Isaiah Austin can literally stand amongst the trees–no seriously. Austin stands at 7-1, but has a 7-3 wingspan coupled with a 9-3 standing reach. The NBA Draft isn’t about measurements, however, it’s about production. Coming into Baylor, Isaiah Austin was locked to be a one-and-done and run to the NBA Draft last season. An off-season shoulder injury derailed those plans and Austin stayed for his sophomore season. With a 7-3 wingspan, Austin is a rim protector the moment he steps onto the court, which was proven by his Big 12 leading 119 blocked shots (3.1 BPG) this season. He scored 11.2 PPG and grabbed 5.5 RPG on 45 percent shooting from the field. Those numbers seem Roy Hibbert-like (not in a good way), but did you know that Austin is blind in one eye? Imagine trying to play basketball at a high level with only having 50 percent vision–Austin should be applauded for the work he puts in every night.
At 7-1, the potential is oozing out of Isaiah Austin. At 220 pounds, Austin will need to gain some weight (probably 20 pounds) to bang with the boulders in the NBA. Even at his height, Isaiah Austin had a reliable jump shot and can stretch opponents out as far as the three-point line. The ability of a center to drag a defender out to the three-point line is enough reason to have Austin on the court. It opens up spacing for the entire offense–isn’t it easier to penetrate when Roy Hibbert is on the perimeter? Austin has the ability to shoot, work in the post, block shots and towers over most opponents on the court, even in the NBA. The overall body of work wasn’t the best, but his potential and sharp flashes of brilliance makes Isaiah Austin a diamond in the rough in the second round. With the right amount of polish, this diamond in the rough could turn into something that resembles a former second-round pick named Marc Gasol.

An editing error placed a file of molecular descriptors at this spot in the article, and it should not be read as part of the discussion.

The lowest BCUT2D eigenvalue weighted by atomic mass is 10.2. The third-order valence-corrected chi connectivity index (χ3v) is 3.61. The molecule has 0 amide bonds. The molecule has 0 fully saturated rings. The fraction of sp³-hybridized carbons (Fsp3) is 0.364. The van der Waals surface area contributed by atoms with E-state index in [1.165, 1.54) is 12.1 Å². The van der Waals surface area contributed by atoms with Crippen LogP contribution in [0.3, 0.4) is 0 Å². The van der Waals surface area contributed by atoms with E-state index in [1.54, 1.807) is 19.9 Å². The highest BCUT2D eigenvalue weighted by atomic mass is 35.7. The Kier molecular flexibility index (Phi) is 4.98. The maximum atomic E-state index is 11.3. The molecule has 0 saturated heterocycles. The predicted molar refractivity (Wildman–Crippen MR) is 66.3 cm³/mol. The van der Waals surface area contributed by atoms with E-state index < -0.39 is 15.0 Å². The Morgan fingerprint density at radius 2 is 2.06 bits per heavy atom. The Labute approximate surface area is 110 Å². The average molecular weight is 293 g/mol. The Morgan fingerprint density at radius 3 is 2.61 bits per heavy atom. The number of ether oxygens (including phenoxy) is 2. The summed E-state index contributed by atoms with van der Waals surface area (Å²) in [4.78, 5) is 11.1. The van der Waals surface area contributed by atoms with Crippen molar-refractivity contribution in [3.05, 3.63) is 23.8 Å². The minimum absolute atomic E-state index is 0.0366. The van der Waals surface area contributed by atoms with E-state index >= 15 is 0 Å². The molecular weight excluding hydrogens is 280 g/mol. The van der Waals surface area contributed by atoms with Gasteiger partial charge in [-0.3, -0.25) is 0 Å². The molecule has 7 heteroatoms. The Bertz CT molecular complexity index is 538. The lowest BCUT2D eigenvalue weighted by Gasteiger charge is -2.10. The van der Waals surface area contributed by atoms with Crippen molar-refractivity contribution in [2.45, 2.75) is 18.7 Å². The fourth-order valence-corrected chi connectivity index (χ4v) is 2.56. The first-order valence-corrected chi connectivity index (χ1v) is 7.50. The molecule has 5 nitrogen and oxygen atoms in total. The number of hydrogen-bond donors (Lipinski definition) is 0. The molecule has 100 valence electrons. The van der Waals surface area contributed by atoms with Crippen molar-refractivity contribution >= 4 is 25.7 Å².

Semaj Christon rose from the depths of a small school named Xavier, which only boasts around 4,000 undergraduate students. Xavier has turned successful products into the NBA such as David West and James Posey. Semaj Christon is looking to be the next success story from Xavier, hoping to turn a successful sophomore campaign into hearing his name called by Adam Silver during the 2014 NBA Draft.
Christon saw increases in his scoring and his shooting percentages in his sophomore season. Semaj Christon shot 48 percent from the floor and 39 percent from deep, improving from his 44 percent from the floor and 25 percent from deep marks from his freshman season. His scoring improved from 15.2 points to 17.0 points per game. Accolades? Christon is no slouch in that department, racking up 2013-2014 First Team All-Big East Conference selection honors and being named to the 2014 Big East All-Tournament Team. In short, Christon terrorized the Big East during his short stay at Xavier.
Semaj Christon is an aggressive guard that also has a pitbull mentality on the defensive side of the floor–his game reminds me of Kyle Lowry, who is flourishing with the Raptors. Christon led the Xavier Musketeers to a 21-13 record and a berth in the NCAA tournament. At his position, Christon has good size for a guard, standing at 6-3 with a wingspan of 6-6. His point guard skills need work, averaging 4.2 assists with 2.6 turnovers this season, but there’s always room for improvement. Christon can put the ball in the hoop, which is what this game is all about.
There will always be doubt about prospects coming from a small time school like Xavier. That’s fine, Christon has all the physical tools to be successful in the NBA. If your favorite NBA team picks Semaj Christon in the second round, just know the star potential is there and ready to be developed.